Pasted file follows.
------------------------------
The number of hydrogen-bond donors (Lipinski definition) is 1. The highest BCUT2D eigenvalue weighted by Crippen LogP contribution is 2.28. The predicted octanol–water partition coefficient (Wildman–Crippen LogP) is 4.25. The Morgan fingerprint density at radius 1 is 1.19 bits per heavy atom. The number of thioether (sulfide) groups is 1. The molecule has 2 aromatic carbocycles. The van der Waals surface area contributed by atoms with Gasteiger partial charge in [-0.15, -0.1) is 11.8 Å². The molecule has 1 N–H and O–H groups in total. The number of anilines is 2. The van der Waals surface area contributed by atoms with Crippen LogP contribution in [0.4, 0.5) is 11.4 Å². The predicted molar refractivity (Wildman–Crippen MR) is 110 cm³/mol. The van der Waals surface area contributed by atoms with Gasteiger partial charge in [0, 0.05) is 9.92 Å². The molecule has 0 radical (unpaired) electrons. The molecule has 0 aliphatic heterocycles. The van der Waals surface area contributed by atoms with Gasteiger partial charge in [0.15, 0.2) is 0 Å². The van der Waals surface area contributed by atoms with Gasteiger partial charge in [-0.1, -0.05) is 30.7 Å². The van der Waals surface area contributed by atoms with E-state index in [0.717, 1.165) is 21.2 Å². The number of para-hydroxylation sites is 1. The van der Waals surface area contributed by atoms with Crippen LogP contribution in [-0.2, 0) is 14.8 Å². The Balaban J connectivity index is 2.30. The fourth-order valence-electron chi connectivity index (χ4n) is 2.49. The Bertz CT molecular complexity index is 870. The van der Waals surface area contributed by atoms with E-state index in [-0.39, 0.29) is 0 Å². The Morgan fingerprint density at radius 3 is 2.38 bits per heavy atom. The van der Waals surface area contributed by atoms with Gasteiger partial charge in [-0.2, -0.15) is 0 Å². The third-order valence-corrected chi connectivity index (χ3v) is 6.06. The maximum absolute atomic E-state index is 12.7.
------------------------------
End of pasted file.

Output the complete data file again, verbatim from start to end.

The number of hydrogen-bond donors (Lipinski definition) is 1. The highest BCUT2D eigenvalue weighted by Crippen LogP contribution is 2.28. The predicted octanol–water partition coefficient (Wildman–Crippen LogP) is 4.25. The Morgan fingerprint density at radius 1 is 1.19 bits per heavy atom. The number of thioether (sulfide) groups is 1. The molecule has 2 aromatic carbocycles. The van der Waals surface area contributed by atoms with Gasteiger partial charge in [-0.15, -0.1) is 11.8 Å². The molecule has 1 N–H and O–H groups in total. The number of anilines is 2. The van der Waals surface area contributed by atoms with Crippen LogP contribution in [0.4, 0.5) is 11.4 Å². The predicted molar refractivity (Wildman–Crippen MR) is 110 cm³/mol. The van der Waals surface area contributed by atoms with Gasteiger partial charge in [0, 0.05) is 9.92 Å². The molecule has 0 radical (unpaired) electrons. The molecule has 0 aliphatic heterocycles. The van der Waals surface area contributed by atoms with Gasteiger partial charge in [0.15, 0.2) is 0 Å². The van der Waals surface area contributed by atoms with Gasteiger partial charge in [-0.1, -0.05) is 30.7 Å². The van der Waals surface area contributed by atoms with E-state index in [0.717, 1.165) is 21.2 Å². The number of para-hydroxylation sites is 1. The van der Waals surface area contributed by atoms with Crippen LogP contribution in [-0.2, 0) is 14.8 Å². The Balaban J connectivity index is 2.30. The fourth-order valence-electron chi connectivity index (χ4n) is 2.49. The Bertz CT molecular complexity index is 870. The van der Waals surface area contributed by atoms with E-state index in [-0.39, 0.29) is 0 Å². The Morgan fingerprint density at radius 3 is 2.38 bits per heavy atom. The van der Waals surface area contributed by atoms with Gasteiger partial charge in [-0.2, -0.15) is 0 Å². The third-order valence-corrected chi connectivity index (χ3v) is 6.06. The maximum absolute atomic E-state index is 12.7.